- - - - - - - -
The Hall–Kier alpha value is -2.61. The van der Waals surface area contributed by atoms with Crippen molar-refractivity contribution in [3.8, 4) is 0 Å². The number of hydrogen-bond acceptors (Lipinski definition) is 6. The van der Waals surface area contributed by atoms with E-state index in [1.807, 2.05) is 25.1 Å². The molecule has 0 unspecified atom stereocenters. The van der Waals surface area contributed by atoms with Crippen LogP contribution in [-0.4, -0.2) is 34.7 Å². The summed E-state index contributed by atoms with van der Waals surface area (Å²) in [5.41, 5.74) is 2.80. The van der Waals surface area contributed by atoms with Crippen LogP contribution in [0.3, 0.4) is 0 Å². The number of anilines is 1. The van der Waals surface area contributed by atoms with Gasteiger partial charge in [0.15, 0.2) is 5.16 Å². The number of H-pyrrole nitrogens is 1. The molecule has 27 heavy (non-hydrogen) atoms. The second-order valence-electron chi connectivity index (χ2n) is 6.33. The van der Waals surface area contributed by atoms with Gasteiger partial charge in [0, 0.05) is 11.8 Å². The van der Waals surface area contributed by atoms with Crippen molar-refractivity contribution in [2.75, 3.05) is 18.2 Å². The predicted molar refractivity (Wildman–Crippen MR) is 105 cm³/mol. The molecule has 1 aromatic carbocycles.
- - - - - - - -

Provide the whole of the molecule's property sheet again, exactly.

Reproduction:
The Hall–Kier alpha value is -2.61. The van der Waals surface area contributed by atoms with Crippen molar-refractivity contribution in [3.8, 4) is 0 Å². The number of hydrogen-bond acceptors (Lipinski definition) is 6. The van der Waals surface area contributed by atoms with E-state index in [1.807, 2.05) is 25.1 Å². The molecule has 0 unspecified atom stereocenters. The van der Waals surface area contributed by atoms with Crippen LogP contribution in [-0.4, -0.2) is 34.7 Å². The summed E-state index contributed by atoms with van der Waals surface area (Å²) in [5.41, 5.74) is 2.80. The van der Waals surface area contributed by atoms with Crippen LogP contribution in [0.3, 0.4) is 0 Å². The number of anilines is 1. The van der Waals surface area contributed by atoms with Gasteiger partial charge in [0.15, 0.2) is 5.16 Å². The number of H-pyrrole nitrogens is 1. The molecule has 27 heavy (non-hydrogen) atoms. The second-order valence-electron chi connectivity index (χ2n) is 6.33. The van der Waals surface area contributed by atoms with Gasteiger partial charge in [0, 0.05) is 11.8 Å². The van der Waals surface area contributed by atoms with Crippen molar-refractivity contribution in [2.75, 3.05) is 18.2 Å². The predicted molar refractivity (Wildman–Crippen MR) is 105 cm³/mol. The molecule has 1 aromatic carbocycles.